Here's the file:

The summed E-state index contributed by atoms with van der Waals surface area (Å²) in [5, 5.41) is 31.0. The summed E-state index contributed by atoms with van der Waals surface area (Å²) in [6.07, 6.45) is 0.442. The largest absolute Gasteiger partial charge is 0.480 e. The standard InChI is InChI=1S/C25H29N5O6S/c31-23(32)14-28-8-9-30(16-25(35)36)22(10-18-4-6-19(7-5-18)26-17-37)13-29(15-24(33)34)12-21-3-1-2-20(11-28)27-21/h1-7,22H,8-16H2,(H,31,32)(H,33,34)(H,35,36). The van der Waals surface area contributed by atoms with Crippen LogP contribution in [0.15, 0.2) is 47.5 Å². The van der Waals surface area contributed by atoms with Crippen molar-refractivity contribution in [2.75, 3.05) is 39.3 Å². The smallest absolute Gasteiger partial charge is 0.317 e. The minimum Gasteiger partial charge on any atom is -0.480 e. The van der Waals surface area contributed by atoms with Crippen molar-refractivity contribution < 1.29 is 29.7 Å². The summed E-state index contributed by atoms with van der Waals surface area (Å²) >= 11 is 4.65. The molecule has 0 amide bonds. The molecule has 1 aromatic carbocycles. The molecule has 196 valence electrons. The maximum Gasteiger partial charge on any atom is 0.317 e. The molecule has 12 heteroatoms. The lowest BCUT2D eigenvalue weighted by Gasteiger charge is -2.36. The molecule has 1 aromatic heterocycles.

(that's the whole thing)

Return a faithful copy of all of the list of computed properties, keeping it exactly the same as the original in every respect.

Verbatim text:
The summed E-state index contributed by atoms with van der Waals surface area (Å²) in [5, 5.41) is 31.0. The summed E-state index contributed by atoms with van der Waals surface area (Å²) in [6.07, 6.45) is 0.442. The largest absolute Gasteiger partial charge is 0.480 e. The standard InChI is InChI=1S/C25H29N5O6S/c31-23(32)14-28-8-9-30(16-25(35)36)22(10-18-4-6-19(7-5-18)26-17-37)13-29(15-24(33)34)12-21-3-1-2-20(11-28)27-21/h1-7,22H,8-16H2,(H,31,32)(H,33,34)(H,35,36). The van der Waals surface area contributed by atoms with Crippen LogP contribution in [0.15, 0.2) is 47.5 Å². The van der Waals surface area contributed by atoms with Crippen molar-refractivity contribution in [2.75, 3.05) is 39.3 Å². The smallest absolute Gasteiger partial charge is 0.317 e. The minimum Gasteiger partial charge on any atom is -0.480 e. The van der Waals surface area contributed by atoms with Crippen molar-refractivity contribution < 1.29 is 29.7 Å². The summed E-state index contributed by atoms with van der Waals surface area (Å²) >= 11 is 4.65. The molecule has 0 amide bonds. The molecule has 1 aromatic carbocycles. The molecule has 196 valence electrons. The maximum Gasteiger partial charge on any atom is 0.317 e. The molecule has 12 heteroatoms. The lowest BCUT2D eigenvalue weighted by Gasteiger charge is -2.36. The molecule has 1 aromatic heterocycles.